Passover, a Jewish holiday that generally comes around the time of Easter, commemorates the Israelites gaining their freedom from bondage in Egypt, as told in the Book of Exodus in the Old Testament. Most Jews celebrate Passover with a Seder, a traditional dinner for family and guests with the purpose of retelling the story of Passover and applying its lessons to the world today.
Each of these special foods reminds us of an aspect of the Israelites’ experience, from the bitter experience of slavery to G-d freeing and protecting them in their escape from Egypt and eventually returning them to their homeland. There is a tradition of inviting guests, including strangers, to remind ourselves that we were once “strangers in a strange land.”
My Changing View of Passover
My first memory of a Seder is of the one I attended when I was about five, at my father’s parents’ house. I remember it as boring and taking what seemed like forever before we got to eat. My grandfather seemed like a king at the dinner. I went to a few more Seders while I was still a child until my father died and, for a long while for me, Passover died with him. I didn’t go to another Seder until I was engaged to my first wife, and her parents invited my mother and me into their family Seder community.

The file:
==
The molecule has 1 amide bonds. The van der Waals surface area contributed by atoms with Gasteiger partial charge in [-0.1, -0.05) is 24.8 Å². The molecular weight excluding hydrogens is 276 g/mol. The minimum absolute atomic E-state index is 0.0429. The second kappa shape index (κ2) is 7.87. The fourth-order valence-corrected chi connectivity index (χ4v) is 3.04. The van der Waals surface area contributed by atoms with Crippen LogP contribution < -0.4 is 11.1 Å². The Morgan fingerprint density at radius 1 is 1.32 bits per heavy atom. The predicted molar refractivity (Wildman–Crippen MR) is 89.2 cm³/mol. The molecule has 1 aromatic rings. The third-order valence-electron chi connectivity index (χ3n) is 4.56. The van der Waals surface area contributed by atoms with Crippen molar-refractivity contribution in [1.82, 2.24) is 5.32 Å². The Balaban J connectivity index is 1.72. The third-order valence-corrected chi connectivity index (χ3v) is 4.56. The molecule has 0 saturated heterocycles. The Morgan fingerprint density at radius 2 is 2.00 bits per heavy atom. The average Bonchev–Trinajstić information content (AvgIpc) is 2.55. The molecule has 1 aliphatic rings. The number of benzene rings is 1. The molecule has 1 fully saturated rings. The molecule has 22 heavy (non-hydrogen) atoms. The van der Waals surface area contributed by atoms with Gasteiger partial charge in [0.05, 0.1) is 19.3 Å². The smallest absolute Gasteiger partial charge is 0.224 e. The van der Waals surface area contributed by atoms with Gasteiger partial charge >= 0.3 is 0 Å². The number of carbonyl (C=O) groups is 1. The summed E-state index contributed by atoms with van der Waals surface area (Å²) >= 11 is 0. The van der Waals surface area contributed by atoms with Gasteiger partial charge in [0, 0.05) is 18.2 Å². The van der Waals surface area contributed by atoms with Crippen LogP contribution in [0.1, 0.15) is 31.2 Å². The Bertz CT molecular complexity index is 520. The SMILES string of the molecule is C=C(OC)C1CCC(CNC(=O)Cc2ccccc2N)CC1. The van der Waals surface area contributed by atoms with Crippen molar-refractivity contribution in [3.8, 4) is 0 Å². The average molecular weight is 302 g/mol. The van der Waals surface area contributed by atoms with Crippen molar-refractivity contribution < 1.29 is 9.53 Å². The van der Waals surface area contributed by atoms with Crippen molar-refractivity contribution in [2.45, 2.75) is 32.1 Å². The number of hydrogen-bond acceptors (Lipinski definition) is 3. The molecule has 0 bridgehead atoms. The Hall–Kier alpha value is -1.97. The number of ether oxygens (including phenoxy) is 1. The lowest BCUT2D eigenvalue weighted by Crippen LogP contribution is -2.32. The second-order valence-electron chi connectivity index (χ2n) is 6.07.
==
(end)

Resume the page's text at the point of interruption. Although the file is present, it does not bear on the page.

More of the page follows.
From then on, with some “absent due to vacation” exceptions, Seders have been a regular part of my life. Now I’m the grandfather whom some could perceive as seeming like a king, running his Seder in his home. My perception of my role in the Seder, however, is very different from that. I look at the Seder as a passing of the baton from one generation to the next. I understand now that my grandfather was playing his part as his generation did, and I’m doing it in my style—not as that of a king but as the head of a family who has the responsibility of transferring the oral history of our people to the next generation and the generations to come, with humanity, compassion, and, I hope, humor.
I remember that as a kid I was excited when I looked for the hidden piece of matzo that is part of the Seder ceremony (kind of like a Jewish Easter egg hunt), and I wanted to get the prize for finding it. Now that I’m conducting the Passover Seder, I feel moved and inspired to share the 3,300-year-old tradition of Passover with the younger generations.
The Meaning of Passover
The story of Passover reminds all faiths of the times when they, too, were strangers in a strange land, and how important it is to treat others in the way that we wish to be treated—as guests who are respected citizens of planet Earth, with all the rights and privileges that go with it.
For me, a modern Seder reminds us what it took for the enslaved Israelites to find their freedom and their own way of life, and to live by their own moral code. My Seder and thousands of other Seders focus on the parallels between the plight of those slaves in ancient Egypt and the intolerance, injustice, and atrocities found today in every part of the globe, including Syria, Ukraine, China, nations in Africa, and our own country.
- 22 Apr, 2014
- Posted by Steve Fogel
- 0 Comments